Lillywhite clears hurdle to build townhouse apartments

Image: Eight-plex design — The plot plan and elevation of the proposed 8-plex on 400 West.

Eight-plex design — The plot plan and elevation of the proposed 8-plex on 400 West. (David Lillywhite)

David Lillywhite received preliminary approval to rezone his property to build an 8-unit townhouse style apartment complex. The Smithfield Planning Commission voted 5-2 to recommend rezoning the land on 400 West from General Commercial (GC) to Residential Multiple (RM). The change was not without a history of controversy.

“We bought that property about seven years ago,” David Lillywhite told the commission Wednesday night. “I was trying to find something good to do with it that is profitable and beneficial for the people.”

“I looked at building storage units,” he added. “But I don’t like storing people’s junk.”

Lillywhite recently spent $4500 on a preliminary design for a 20-unit extended stay motel. A motel is an acceptable use — in city code — for his property under General Commercial. When he approached the commission in the May 20 meeting for a conditional use permit, a group of citizens expressed opposition to the plan. The commission voted 2-5 against the permit.

After hearing the opposition to the motel, Lillywhite decided to reduce the units to only 8 to make it more appealing to the public.

The new plan is for eight townhouse style apartments. Each unit would be 1250 square feet with a two-car garage. There would be additional guest parking on the south end of property. The entire property will be fully developed with curb and gutter along the north edge from the railroad, around the corner and south to Connie Crowshaw’s building. It will also be fully landscaped.


During the public hearing over the property there were several people who still opposed Lillywhite’s plan. Sharon Woodruff Nickel — a long-time Salt Lake City resident — owns a rental home just west of the property. She felt it was inappropriate for rental apartments in the neighborhood of single homes. Especially with “the problems that apartments bring.”

Connie Crowshaw — who owns the granary just south of the property and who wanted to buy the property from Lillywhite — said it was his right to develop his land. She suggested that he build an ice cream shop or or some other commercial structure that people from the park might enjoy.

Matt Downs argued that he’d worked very hard to buy the home he wants — just south of Crowshaw’s building — and that the apartments would lower his property value.


Not everyone who spoke to the commission was opposed to the development.

Perry Hopson — who lives a few blocks from the property — thought that apartments are a realistic use of the land. “I think storage sheds would be a worse eye sore,” he told the commission. “Eight units would be less of an eye sore.”

James Elwood — a 54-year resident of Smithfield — commented on several developments built by Lillywhite. He thought they were good and made a real difference. This design would change an eyesore into something worthwhile. “[The property] hasn’t been nice for 54 years,” he said. “The issues of safety, sidewalks, and parking have been addressed. It will bring increased revenue for the city.”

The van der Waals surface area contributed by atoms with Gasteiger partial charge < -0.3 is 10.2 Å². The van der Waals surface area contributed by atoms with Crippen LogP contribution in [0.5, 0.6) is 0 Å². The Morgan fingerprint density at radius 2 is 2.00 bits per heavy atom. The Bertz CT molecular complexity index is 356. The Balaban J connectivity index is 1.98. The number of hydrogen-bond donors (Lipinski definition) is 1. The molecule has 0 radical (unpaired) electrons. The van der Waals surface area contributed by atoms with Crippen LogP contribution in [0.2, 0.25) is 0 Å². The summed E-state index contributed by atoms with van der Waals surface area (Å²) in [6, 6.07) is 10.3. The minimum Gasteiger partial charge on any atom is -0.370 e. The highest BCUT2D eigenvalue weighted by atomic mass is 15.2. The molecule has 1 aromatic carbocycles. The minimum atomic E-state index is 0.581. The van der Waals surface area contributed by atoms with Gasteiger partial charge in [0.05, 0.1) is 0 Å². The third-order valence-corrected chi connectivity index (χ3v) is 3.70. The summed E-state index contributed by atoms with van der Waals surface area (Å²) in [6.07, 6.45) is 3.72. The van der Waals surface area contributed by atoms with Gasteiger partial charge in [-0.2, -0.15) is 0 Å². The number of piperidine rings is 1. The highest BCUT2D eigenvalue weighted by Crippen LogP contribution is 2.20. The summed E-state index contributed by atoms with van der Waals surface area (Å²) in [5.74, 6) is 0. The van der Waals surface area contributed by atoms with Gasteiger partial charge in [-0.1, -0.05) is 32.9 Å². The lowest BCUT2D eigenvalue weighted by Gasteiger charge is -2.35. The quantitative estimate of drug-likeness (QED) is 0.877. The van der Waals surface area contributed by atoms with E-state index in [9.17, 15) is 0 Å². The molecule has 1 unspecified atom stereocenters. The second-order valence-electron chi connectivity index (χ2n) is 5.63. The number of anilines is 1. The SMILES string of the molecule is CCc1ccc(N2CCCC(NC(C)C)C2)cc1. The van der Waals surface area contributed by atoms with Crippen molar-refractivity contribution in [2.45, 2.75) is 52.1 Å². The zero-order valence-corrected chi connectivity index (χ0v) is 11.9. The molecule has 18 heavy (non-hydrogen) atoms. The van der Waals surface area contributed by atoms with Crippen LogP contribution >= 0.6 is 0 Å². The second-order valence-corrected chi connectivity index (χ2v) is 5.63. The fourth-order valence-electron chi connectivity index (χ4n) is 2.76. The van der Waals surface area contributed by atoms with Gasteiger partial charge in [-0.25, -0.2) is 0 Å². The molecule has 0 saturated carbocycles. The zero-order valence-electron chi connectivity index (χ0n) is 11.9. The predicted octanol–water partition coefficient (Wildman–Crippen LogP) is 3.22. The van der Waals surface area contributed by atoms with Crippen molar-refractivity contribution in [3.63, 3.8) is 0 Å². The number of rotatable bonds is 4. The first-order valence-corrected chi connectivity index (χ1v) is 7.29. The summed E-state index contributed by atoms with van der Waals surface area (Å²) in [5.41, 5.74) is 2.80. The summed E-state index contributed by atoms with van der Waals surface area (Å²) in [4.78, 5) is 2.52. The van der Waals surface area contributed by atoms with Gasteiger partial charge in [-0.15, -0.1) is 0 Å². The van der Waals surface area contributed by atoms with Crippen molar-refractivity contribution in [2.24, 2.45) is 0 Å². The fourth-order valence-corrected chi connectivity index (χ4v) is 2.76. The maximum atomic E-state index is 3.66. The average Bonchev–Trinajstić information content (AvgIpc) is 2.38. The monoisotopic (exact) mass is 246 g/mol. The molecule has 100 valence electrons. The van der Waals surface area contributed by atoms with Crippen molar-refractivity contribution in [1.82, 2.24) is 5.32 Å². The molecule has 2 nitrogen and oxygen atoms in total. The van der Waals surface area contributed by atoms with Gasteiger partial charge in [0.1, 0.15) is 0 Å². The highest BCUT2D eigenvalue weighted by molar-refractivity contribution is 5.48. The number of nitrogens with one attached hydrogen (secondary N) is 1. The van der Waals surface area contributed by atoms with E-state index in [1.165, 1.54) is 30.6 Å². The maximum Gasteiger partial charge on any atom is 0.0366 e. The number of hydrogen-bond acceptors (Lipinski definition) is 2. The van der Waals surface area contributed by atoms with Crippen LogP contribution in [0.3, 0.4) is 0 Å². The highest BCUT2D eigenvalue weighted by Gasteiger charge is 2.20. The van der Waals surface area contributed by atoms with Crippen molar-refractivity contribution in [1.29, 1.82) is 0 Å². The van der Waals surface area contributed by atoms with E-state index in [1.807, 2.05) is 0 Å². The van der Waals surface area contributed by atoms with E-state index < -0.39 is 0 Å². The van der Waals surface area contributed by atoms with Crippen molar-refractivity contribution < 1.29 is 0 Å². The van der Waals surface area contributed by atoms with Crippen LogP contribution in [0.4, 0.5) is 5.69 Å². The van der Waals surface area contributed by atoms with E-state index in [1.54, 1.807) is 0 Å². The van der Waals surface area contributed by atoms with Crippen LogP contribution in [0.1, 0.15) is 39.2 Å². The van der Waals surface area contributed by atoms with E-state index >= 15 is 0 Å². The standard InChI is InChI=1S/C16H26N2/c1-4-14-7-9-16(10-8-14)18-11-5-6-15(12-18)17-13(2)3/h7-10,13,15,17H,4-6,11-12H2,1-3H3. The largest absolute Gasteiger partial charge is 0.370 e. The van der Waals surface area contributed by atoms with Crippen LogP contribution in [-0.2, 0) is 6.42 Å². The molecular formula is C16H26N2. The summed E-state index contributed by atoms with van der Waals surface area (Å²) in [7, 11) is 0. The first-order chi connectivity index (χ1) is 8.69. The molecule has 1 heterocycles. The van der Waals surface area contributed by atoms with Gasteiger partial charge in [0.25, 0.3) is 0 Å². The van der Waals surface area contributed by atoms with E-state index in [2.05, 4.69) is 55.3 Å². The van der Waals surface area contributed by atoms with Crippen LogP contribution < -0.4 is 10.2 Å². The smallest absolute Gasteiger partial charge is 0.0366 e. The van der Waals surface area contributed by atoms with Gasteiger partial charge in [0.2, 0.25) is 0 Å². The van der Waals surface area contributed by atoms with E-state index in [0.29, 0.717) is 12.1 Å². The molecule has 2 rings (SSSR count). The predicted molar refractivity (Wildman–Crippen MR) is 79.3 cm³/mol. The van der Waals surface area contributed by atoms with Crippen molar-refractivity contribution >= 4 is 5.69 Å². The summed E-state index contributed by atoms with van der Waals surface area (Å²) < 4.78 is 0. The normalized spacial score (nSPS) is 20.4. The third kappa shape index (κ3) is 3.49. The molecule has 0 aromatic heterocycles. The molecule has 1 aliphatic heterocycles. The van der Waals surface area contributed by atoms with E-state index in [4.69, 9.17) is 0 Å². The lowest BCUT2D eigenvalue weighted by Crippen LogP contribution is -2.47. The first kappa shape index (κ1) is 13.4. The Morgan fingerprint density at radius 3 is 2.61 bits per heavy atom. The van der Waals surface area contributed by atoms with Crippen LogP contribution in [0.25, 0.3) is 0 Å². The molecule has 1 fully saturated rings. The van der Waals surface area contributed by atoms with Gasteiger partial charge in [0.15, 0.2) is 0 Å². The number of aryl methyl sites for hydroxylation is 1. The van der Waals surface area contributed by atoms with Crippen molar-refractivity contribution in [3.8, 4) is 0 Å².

Return to R112

After closing the hearing Rik Vernon, commission chairman, opened the discussion by pointing out that people need a place to live. He owns apartments in Logan and asked the question, where do your sons and daughters live when they want to get out on their own? He also asked the question of the audience, how many of them had lived in apartments at one time? Most reluctantly raised their hands.

Commissioner Jamie Anderson pointed out that there are many uses allowed for the property under General Commercial. If people found apartments objectionable, Lillywhite is completely within his rights to build far more objectionable commercial structures on the land. That Lillywhite is willing to alter his plans to better accomodate the public is worth considering.

Commissioner Roger Douglas said he simply preferred the apartment complex to the extended stay motel.

Commissioner David Price stated that he would rather have single family homes on the property and adamantly suggested they rezone it back to R112. Vernon pointed out that it is General Commercial and can’t just be rezoned to whatever they want. Lillywhite can keep it GC and force the city to let him build the motel.

Jon Wells, the city building official, also pointed out that land zoned GC is more valuable than R112. If the city forcibly rezoned the land to R112 to prevent Lillywhite from constructing something he has a right to build, it would be “taking” away the value of the land. Lillywhite could sue the city and would have a strong case.

Commissioner Bryant McKay said he would go along with David Price and if they were going to rezone it, why not rezone it to R112.

Motion passes

Vernon said the debate could go on for a while. The question is whether they will pass it or not and asked for a motion. Anderson moved to rezone the property to Residential Multiple so Lillywhite could build the complex. Douglas seconded the motion.

Richard Jewkes, Rik Vernon, Jamie Anderson and Roger Douglas voted yes.

David Price and Bryant McKay voted no.

City Council

The motion passed. A recommendation to rezone the property to RM will be passed to the city council for consideration. It is now up to the city council to decide whether or not to ratify the zoning.

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